Sunday, November 27, 2022

Nonviolence, community action at heart of MLK Day event

Staff Writer | January 19, 2021 1:08 AM

Progress often seems to take one step forward and two steps back.

But it wouldn't get anywhere if people were too afraid to keep going.

And heroes don't become heroes by taking the easy path.

On Monday, the holiday dedicated to the memory and work of civil rights hero Martin Luther King Jr., community members in North Idaho and guests from across the Northwest gathered in a virtual setting for Community Conversations: Nonviolence and Community Action, presented by the Civic Engagement Alliance and the Human Rights Education Institute to provide opportunities for diverse perspectives to contribute to the dialogue surrounding local and national events.

"We’re not going to solve any major issues today, but this is a step in the direction, by facilitating these community conversations and this engagement," said Carrie Morrison, a College Bound Scholarship personal officer who helped facilitate the event. "This is a step in that direction."

With COVID-19 canceling live events, the interactive seminar was held via Zoom and featured small breakout sessions where groups of about four people could speak more in depth about their perspectives, experiences and concerns while practicing active listening.

The sessions explored nonviolent principles such as "nonviolence is a way of life for courageous people," "nonviolence seeks to win friendship and understanding" and "nonviolence holds that suffering can educate and transform" and included reflections on those conversations. Among the conversation prompts were, "What are some of the injustices we’ve witnessed or experienced over the past year?," "What has the impact of those injustices been on us as individuals and as a community?" and "How do we overcome internal and external pressures in order to choose love in our thoughts and in our actions?"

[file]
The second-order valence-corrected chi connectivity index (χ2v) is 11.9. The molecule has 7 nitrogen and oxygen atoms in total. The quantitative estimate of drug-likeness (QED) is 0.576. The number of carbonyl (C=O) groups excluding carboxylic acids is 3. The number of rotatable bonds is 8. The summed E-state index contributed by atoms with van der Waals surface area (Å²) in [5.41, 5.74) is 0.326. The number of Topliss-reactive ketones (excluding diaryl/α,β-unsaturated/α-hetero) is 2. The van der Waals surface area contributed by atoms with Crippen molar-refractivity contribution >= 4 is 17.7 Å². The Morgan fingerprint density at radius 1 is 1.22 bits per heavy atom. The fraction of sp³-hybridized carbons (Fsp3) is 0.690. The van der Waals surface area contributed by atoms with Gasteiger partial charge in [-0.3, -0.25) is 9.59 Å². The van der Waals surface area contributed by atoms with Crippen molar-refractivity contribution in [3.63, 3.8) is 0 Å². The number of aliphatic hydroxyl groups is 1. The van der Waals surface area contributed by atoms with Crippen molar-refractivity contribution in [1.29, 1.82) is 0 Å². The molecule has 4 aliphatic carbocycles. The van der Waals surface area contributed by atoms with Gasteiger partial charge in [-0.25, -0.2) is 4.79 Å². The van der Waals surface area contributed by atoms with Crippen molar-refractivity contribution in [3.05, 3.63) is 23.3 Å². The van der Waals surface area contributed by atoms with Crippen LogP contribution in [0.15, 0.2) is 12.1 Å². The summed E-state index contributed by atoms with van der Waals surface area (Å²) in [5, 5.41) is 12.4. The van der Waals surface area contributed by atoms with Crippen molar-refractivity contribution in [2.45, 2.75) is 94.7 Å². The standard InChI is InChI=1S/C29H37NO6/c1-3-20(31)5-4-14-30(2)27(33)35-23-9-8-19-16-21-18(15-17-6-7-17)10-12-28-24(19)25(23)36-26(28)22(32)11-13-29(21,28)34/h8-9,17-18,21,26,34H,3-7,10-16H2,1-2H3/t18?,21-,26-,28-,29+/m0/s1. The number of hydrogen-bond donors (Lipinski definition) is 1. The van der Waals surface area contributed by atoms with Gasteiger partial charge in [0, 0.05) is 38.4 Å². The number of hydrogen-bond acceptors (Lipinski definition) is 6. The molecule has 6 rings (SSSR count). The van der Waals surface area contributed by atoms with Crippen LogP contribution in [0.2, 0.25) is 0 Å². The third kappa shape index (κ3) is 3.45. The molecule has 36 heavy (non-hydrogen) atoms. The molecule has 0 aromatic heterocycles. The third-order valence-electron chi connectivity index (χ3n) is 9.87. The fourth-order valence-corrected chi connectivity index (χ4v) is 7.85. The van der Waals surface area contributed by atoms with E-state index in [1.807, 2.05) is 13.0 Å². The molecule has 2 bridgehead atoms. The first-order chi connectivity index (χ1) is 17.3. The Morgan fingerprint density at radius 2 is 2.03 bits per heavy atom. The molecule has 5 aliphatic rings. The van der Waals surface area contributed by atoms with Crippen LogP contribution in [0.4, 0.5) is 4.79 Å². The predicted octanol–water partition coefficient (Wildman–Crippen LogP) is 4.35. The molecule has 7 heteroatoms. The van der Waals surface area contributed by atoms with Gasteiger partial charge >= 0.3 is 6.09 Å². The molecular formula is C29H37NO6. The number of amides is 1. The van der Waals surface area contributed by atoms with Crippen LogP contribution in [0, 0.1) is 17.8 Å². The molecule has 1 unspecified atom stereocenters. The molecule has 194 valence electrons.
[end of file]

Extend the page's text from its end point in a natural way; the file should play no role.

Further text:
A number of items bubbled to the top of the conversations: the storming of the U.S. Capitol in Washington, D.C., on Jan. 6; the presence and infamous legacy left in North Idaho by the Aryan Nations; Westboro Baptist Church's visits to the area; the civil unrest and armed militias that took to the streets of Coeur d'Alene and across America in 2020; the use of incendiary rhetoric by American leaders; widespread misinformation on social media; stereotypes and portrayals in entertainment and the media; and recent rallies and counter-rallies surrounding the election and LGBTQ youth, among many more.

Morrison said she attended the Rally for LGBTQ Youth that was held in Coeur d'Alene City Park on Saturday.

"We rallied to show our support," she said. "It was wonderful. There were multiple people from the LGBTQ community who got up and spoke, and multiple of us there, and that, to me, was a way of demonstrating courage in the face of adversity."

Javier Garcia, who participated from Spokane, said his community sees a fair amount of peaceful demonstrations, but has the potential to become violent as it grows.

Jalen Robinson-McClure, tuning in from Tacoma, pointed out the principle that "Nonviolence seeks to defeat injustice, not people."

"Sometimes those things can intersect, because there are people who thrive and are more successful because of injustices and benefit from it," he said. "There are some people who will literally not give up that injustice. That mindset is good in theory, it's just that there are people who benefit from it."

HREI and Civic Engagement Alliance plan to host more combined events similar to Community Conversations: Nonviolence and Community Action to allow more people opportunities to share ideas and network as the nonprofits carry on their work with the public. Calls to action following the forum include volunteerism, community engagement and the encouragement to hold each other accountable as America's stories continue to unfold.

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